In the previous version, you could also Retrigger response processing to troubleshoot when you did not see responses coming in see Where are my Voice of the Customer responses? for more details. It is unclear where this setting has gone in version 9.x and higher.

Before you install the solution it is important to realize that behind the scenes Voice of the Customer uses a number of different Azure components such as Azure blog storage, Azure web and worker roles, Azure Keyvault, Azure SQL  see Install the Voice of the Customer solution for more details about this. These components are subject to other privacy and compliancy governance policies – for more information see Azure Trust Center

It is quite easy to get started with VoC and the steps are thoroughly outlined in Create a Voice of the Customer survey to get customer feedback . In previous version, I noticed that sometimes the survey definition got corrupted so it is important to quite regularly click on “Preview survey”. If you get an error like “Isv code aborted the operation”, it is best to delete the last question that you added, save the survey, run the preview and re-create the survey question.



Other good walkthroughs you can take a look at are A Step by Step Guide to Create Your First Survey with Dynamics CRM 2016 Voice of the Customer as well as Voice of the Customer for Dynamics CRM 2016 (configuration screens have changed a little bit from 9.x onwards but these articles are still worth taking a look at). One of the things, I also liked about the surveys is the fact that they are also mobile-friendly





Wednesday, August 09, 2017

Managed metadata column values not visible in SharePoint view

I recently encountered a problem with views in a SharePoint site collection – the values of the managed metadata column were not visible anymore for most users in the list views. However  when the user edited the item or viewed the details of an item – they could see the value. Apparently this issue was caused as a side effect of migrating Windows users to claim users. For performance reasons, managed metadata (or taxonomy items) are stored at site collection level in a hidden list called TaxonomyHiddenList which is accessible at the root level of a site collection e.g. http://servername/sites/sitecollection1/lists/taxonomyhiddenlist.  The list by default has read access to all Authenticated users but when performing the claims migration the security was mixed up, by giving all authenticated users read permission again, the issue was resolved.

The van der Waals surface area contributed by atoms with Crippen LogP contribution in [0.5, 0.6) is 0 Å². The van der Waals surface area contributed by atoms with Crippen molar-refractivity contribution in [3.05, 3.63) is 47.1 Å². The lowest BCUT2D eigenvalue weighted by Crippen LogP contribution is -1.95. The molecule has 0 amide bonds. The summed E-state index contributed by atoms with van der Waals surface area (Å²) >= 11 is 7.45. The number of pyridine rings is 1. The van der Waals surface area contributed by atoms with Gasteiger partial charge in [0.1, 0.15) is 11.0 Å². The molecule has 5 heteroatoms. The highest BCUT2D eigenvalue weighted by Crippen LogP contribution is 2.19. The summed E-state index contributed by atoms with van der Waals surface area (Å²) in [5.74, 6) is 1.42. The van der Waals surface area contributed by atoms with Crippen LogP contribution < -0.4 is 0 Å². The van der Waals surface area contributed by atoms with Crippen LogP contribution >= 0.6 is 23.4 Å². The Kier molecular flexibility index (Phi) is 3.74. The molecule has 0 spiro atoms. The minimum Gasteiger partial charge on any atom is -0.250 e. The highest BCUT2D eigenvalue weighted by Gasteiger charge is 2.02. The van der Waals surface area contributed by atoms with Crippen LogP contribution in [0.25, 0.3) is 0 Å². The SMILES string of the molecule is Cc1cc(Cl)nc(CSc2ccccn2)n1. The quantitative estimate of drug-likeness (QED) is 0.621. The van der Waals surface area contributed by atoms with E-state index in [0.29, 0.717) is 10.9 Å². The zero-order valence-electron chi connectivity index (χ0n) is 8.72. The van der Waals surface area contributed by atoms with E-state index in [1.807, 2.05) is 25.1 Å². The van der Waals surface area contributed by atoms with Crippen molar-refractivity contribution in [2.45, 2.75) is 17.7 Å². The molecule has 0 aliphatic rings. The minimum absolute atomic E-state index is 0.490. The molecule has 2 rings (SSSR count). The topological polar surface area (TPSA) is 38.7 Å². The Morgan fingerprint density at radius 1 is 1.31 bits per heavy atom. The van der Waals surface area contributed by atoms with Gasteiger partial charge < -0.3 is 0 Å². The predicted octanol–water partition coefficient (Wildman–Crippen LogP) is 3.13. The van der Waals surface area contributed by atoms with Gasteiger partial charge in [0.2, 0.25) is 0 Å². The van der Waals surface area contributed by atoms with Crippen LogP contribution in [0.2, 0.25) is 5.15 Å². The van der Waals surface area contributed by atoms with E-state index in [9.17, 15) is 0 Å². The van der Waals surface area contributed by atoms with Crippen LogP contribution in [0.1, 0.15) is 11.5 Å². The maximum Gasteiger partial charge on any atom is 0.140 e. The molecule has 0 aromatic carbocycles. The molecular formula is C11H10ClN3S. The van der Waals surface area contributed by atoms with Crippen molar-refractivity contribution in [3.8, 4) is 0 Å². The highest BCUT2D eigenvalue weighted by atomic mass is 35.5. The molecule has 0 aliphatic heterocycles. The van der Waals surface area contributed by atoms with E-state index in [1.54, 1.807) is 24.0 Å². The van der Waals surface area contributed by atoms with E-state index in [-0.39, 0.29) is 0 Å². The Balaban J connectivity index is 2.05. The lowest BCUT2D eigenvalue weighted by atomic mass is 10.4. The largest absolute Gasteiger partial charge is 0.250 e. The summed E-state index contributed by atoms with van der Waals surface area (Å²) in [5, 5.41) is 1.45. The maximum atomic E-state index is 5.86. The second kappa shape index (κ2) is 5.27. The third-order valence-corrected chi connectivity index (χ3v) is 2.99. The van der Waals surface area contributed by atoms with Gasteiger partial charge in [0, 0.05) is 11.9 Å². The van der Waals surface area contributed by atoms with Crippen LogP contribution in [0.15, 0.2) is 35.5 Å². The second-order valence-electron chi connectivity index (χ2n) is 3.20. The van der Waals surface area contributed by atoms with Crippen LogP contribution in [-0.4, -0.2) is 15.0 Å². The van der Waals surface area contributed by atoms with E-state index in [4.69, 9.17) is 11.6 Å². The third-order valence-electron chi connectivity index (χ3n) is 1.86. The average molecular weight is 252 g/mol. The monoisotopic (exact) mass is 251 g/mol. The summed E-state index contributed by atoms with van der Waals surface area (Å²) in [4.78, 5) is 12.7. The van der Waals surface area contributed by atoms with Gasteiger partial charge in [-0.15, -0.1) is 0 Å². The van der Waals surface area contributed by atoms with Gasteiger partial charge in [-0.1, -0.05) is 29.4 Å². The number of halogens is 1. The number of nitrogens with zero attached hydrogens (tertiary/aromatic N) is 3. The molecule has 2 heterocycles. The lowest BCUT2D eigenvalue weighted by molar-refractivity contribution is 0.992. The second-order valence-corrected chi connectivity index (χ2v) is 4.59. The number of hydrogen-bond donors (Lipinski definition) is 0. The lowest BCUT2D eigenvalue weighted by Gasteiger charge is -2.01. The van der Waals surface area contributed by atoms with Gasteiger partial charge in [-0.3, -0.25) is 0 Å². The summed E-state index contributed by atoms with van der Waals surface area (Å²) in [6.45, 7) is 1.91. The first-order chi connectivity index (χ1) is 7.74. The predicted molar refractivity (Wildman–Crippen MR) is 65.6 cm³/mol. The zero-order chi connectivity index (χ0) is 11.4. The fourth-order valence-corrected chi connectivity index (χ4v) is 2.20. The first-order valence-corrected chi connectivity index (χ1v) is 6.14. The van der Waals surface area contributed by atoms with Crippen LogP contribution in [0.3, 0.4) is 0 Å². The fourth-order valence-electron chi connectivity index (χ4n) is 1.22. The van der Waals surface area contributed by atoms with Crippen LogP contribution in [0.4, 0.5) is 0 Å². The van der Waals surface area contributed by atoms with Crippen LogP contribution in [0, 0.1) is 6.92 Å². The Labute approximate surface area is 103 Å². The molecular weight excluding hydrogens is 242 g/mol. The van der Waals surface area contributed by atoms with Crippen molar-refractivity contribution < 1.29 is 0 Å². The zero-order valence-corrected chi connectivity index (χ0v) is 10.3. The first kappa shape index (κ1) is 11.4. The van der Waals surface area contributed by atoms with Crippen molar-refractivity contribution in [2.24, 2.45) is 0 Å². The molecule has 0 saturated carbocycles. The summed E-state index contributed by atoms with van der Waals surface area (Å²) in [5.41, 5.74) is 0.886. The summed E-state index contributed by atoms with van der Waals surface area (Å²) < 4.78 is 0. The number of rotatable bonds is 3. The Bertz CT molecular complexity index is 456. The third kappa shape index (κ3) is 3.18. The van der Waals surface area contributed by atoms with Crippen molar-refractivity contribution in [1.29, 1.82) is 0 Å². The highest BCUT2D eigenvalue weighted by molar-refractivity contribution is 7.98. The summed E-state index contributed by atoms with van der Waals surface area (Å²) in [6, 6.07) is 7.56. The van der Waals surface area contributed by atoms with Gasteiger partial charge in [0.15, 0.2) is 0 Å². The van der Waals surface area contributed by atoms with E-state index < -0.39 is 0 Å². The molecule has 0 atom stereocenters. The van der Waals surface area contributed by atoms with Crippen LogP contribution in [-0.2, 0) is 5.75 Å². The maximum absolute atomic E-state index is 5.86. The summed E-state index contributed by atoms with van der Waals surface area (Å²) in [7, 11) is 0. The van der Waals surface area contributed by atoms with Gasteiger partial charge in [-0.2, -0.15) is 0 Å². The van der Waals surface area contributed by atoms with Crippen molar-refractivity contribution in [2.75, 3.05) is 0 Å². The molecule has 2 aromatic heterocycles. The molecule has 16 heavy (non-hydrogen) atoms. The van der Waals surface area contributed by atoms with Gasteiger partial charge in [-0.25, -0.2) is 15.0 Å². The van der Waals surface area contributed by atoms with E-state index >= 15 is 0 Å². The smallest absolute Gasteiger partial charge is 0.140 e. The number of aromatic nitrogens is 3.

Thursday, August 03, 2017

Free CRMUG Belux webinar – What’s new in Dynamics 365 Spring 2017 release

By now, you have probably all read about the upcoming Dynamics 365 spring 2017 release. If you want to learn more about it register for the free CRMUG Belux webinar – What’s new in Dynamics 365 Spring 2017 release . This June, Microsoft announced the next Dynamics 365 release, called the “Spring 2017” release wave. During a 3-day (!) long preview session, Microsoft’s product team took a deep dive into the new capabilities that are coming to the platform, such as:
  • An updated user interface, providing a uniform experience for users across web, app and mobile,
  • New features in Dynamics 365 Customer Insights that leverage data across and beyond Dynamics CRM and machine learning capabilities (Also check out Introduction to Dynamics 365 Customer Insights to get started)
  • New social selling capabilities, a direct result of the LinkedIn acquisition
  • New features around scalability and extensibility, -
  • The release of the Business Edition, a sales and marketing app triggered towards small and medium businesses.
Your CRM-UG BeLux team has managed to bundle all these exciting announcements in a 1-hour lunch webinar for you on August 28th. Our presenters, Microsoft’s Philip Verlinden and Dieter De Cock, have even promised there will be time for Q&A.

Introduction to Dynamics 365 for Customer Insights (DCI)